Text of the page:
Just as NNSA and the Department of Energy prepare for all types of disasters, so should we. 

The most important step is to make a plan and ensure that everyone in your family knows it.

But we can all do more. Take time to learn lifesaving skills − such as CPR and first aid, check and your insurance policies and coverage for the hazards you may face. Print out crucial documents. Make sure to consider the costs associated with disasters and save for an emergency. Also, know how to take practical safety steps like shutting off water and gas.

Often, we will be the first ones in our communities to take action in the aftermath of a disaster before first responders arrive, so it is important to prepare in advance to help yourself, your family, and your community.

For overall emergency advice, visit ready.gov first. It is the most comprehensive site for information about all disasters.

Other resources:

Preparedness Profiles

Preparedness Profile: Brandon Charles Bielhy
Brandon Charles Bielhy, Contractor Emergency Manager for the Department of Energy Headquarters Emergency Management Team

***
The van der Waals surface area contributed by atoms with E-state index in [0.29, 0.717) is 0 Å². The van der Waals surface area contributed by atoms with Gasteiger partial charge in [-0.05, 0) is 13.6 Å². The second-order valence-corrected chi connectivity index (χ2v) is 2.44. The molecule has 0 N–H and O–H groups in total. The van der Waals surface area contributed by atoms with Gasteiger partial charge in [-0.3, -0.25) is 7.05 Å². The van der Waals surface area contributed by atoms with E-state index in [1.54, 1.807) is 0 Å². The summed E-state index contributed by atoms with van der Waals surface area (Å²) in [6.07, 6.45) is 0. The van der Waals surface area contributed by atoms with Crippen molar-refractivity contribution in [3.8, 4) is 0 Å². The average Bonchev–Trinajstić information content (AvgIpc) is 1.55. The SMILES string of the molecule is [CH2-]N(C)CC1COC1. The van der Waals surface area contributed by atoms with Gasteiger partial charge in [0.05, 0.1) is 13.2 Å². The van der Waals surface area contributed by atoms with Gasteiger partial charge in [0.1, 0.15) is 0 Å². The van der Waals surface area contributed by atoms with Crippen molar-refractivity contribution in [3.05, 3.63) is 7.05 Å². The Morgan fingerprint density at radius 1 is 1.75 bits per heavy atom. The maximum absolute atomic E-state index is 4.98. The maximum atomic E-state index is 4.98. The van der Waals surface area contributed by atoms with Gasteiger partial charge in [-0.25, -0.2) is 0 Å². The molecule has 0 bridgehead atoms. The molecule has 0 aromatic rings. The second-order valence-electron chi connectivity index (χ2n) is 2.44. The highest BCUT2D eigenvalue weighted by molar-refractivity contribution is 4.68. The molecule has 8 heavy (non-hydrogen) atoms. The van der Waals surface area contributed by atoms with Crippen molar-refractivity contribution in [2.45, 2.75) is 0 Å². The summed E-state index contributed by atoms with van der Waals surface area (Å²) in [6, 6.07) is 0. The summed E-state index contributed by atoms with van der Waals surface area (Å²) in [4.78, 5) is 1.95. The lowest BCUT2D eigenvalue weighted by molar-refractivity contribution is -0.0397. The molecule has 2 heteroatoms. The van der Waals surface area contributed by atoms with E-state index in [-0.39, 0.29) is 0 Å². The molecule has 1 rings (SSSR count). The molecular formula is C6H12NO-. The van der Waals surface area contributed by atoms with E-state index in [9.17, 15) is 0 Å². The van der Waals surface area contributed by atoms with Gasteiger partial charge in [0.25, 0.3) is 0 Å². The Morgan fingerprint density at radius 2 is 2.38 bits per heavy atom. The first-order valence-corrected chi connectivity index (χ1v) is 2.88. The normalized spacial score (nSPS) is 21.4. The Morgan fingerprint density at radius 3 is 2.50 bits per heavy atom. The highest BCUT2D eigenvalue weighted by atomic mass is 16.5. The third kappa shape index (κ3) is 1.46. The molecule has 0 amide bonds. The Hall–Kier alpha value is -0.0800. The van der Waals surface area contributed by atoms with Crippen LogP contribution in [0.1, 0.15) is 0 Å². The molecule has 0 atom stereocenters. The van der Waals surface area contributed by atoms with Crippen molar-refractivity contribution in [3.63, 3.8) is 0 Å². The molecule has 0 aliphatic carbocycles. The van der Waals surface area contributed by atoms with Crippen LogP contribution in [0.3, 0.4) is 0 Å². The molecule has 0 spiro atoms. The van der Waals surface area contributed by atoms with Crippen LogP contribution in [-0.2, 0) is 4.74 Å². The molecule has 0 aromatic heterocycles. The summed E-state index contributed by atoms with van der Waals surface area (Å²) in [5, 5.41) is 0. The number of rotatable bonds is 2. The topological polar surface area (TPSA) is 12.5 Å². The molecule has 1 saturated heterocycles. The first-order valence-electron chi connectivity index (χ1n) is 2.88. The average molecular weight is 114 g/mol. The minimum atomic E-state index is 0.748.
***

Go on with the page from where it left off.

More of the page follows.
Learn more
Preparedness Profile: Alex Breckel
Meet Alex Breckel of the Department of Energy's Office of Policy and the Advanced Grid Research and Development Office.
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Preparedness Profile: Will Carrier
Meet William Bruce Carrier III, Headquarters Protective Force.
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Preparedness Profile: John Crapo
Meet John Crapo, Deputy Program Manager, Consequence Management Program, Office of Nuclear Incident Response.
Learn more

A look at emergency preparedness

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Be prepared in a radiation emergency.
Centers for Disease Control